Mulling over this paradox, Livnat and Papadimitriou realized that sex does a second-rate job of optimizing fitness when it comes to solving a fixed, static problem like those encountered in computer science. Instead, where sexual reproduction shines is in circumstances in which the very problem being solved keeps shifting underfoot. In nature, the notion of fitness keeps changing as a species’ environment changes.
To understand how sex solves an ever-shifting problem, the researchers had to bring new mathematical techniques into play. Most studies of evolutionary dynamics focus on how a population’s fitness converges to an equilibrium as the number of generations approaches infinity. But in studying the problem of sex, the behavior approaching infinity is irrelevant: long before the population’s fitness nears equilibrium, the landscape will have shifted and the definition of what makes an organism fit will have changed. To deal with this, the researchers developed tools—both simulations and theoretical approaches—that captured what happens to a species during the little-studied “evolutionary transient,” the stage of evolution in between the first few generations and the equilibrium at infinity. The analysis showed that sex favors not the fittest individuals, but the most flexible genes.
Sex Shapes the Genome
The new work offers an explanation for why asexual species are isolated twigs on the tree of life. Since sex favors genes that can enter into successful partnerships with a wide range of other genes, the resulting species have the flexibility to tolerate the mutations and genetic shuffling that drive evolution. Thus, sexual species can evolve into new species more quickly and robustly than asexual species can. And so the laws of exponential growth dictate that in the long run, sexual species must take over the tree of life.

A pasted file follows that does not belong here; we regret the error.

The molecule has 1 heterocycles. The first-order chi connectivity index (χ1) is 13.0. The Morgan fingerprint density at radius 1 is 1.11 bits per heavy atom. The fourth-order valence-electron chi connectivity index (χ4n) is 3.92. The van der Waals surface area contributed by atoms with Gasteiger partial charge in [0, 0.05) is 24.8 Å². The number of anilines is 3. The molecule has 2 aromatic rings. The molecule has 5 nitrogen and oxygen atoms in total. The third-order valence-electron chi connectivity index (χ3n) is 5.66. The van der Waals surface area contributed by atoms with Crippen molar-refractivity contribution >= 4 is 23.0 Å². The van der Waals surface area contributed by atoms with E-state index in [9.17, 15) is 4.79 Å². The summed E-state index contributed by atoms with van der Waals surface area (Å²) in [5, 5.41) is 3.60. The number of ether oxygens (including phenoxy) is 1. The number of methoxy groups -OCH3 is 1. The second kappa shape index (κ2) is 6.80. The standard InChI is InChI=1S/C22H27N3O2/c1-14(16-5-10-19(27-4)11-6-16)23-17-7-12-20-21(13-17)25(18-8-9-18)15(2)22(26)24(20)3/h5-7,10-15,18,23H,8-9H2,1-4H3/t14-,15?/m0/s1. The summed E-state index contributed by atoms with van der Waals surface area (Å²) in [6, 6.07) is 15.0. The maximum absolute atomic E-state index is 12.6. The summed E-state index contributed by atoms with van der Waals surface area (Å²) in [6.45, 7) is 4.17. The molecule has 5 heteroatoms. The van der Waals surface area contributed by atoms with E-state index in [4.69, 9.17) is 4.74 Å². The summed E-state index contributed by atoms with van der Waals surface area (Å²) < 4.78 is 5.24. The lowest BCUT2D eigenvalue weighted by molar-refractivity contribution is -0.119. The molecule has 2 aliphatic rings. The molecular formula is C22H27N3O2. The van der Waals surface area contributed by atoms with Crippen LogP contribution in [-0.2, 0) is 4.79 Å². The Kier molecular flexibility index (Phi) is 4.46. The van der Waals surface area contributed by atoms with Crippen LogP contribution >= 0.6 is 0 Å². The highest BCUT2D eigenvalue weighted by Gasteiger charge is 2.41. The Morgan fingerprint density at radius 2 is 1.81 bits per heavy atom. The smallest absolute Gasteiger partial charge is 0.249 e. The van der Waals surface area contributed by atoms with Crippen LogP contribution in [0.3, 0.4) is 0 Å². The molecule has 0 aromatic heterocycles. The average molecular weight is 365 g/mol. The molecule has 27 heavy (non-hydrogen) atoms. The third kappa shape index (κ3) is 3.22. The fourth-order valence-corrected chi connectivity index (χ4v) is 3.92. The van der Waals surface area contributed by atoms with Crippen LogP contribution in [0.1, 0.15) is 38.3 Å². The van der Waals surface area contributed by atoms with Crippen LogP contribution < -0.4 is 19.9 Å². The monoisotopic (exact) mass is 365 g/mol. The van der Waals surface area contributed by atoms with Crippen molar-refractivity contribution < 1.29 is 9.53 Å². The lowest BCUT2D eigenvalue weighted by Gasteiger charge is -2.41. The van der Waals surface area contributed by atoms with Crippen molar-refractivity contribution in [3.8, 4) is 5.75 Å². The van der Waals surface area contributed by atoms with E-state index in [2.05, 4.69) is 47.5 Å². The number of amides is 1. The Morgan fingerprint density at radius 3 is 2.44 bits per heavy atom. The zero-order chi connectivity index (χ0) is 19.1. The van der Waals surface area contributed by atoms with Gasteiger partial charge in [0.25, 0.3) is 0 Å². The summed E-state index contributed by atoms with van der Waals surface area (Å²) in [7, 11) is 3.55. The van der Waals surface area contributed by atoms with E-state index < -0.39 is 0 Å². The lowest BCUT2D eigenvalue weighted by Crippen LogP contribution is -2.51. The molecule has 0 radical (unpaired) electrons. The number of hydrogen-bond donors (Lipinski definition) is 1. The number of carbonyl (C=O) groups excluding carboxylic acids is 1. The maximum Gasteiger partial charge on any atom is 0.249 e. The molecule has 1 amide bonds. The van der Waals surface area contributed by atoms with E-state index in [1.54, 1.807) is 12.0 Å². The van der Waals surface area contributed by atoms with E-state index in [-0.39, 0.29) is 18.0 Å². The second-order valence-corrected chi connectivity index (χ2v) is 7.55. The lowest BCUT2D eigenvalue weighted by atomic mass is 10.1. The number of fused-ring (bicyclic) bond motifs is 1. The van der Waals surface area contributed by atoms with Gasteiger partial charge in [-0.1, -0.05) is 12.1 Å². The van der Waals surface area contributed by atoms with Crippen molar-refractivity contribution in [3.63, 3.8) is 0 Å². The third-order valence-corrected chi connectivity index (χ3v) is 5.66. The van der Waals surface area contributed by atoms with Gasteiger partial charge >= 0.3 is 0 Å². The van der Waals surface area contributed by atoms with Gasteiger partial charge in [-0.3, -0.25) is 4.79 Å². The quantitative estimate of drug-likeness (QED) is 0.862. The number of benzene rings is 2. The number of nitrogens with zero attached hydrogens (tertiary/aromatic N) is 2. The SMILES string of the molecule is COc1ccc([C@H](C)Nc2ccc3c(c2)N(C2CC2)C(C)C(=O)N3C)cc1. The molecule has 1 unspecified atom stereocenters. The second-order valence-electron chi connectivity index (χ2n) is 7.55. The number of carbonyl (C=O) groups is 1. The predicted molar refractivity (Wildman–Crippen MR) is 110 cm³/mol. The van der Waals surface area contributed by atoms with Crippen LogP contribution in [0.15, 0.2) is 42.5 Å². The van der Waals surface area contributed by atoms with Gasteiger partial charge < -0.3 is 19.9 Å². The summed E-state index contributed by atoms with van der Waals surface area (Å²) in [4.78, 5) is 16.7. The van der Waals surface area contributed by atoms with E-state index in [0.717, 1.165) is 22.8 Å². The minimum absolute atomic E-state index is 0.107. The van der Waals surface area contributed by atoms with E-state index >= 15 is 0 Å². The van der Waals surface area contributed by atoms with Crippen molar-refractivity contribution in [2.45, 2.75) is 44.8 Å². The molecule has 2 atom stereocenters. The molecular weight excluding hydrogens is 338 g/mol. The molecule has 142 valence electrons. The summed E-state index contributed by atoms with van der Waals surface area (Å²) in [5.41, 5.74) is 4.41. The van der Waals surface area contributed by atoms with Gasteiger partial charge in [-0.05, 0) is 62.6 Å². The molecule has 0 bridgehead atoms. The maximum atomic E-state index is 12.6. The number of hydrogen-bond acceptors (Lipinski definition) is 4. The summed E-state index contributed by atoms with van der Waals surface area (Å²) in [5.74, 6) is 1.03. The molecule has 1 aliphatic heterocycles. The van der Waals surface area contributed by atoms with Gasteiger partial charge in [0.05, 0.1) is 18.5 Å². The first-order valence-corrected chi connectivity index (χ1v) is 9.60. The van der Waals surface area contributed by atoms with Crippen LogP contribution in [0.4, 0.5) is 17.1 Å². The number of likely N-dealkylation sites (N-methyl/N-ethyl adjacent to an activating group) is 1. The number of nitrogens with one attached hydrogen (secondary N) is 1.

“Sexual reproduction makes the evolutionary landscape change quickly, and the asexual species that had meticulously optimized the landscape are left looking silly,” Papadimitriou says.
An early form of sex—in the form of shuffling of bits of genetic material—may even have been a driving force behind the formation of genes as we know them today, the researchers suggest. Because of this shuffling, sex rewards genomes that organize themselves into discrete chunks with different functions. Such genomes have a much better chance of producing viable offspring under sexual shuffling than genomes in which every part depends on every other part to function.
In other words, sex favors genomes that are “modular,” like the inside of a car, in which the different components all interact, but it’s possible to replace an individual component without destroying the car. Genetic modularity—in the form of a hierarchy of genes and interacting sets of genes—is key to the formation of complex organisms.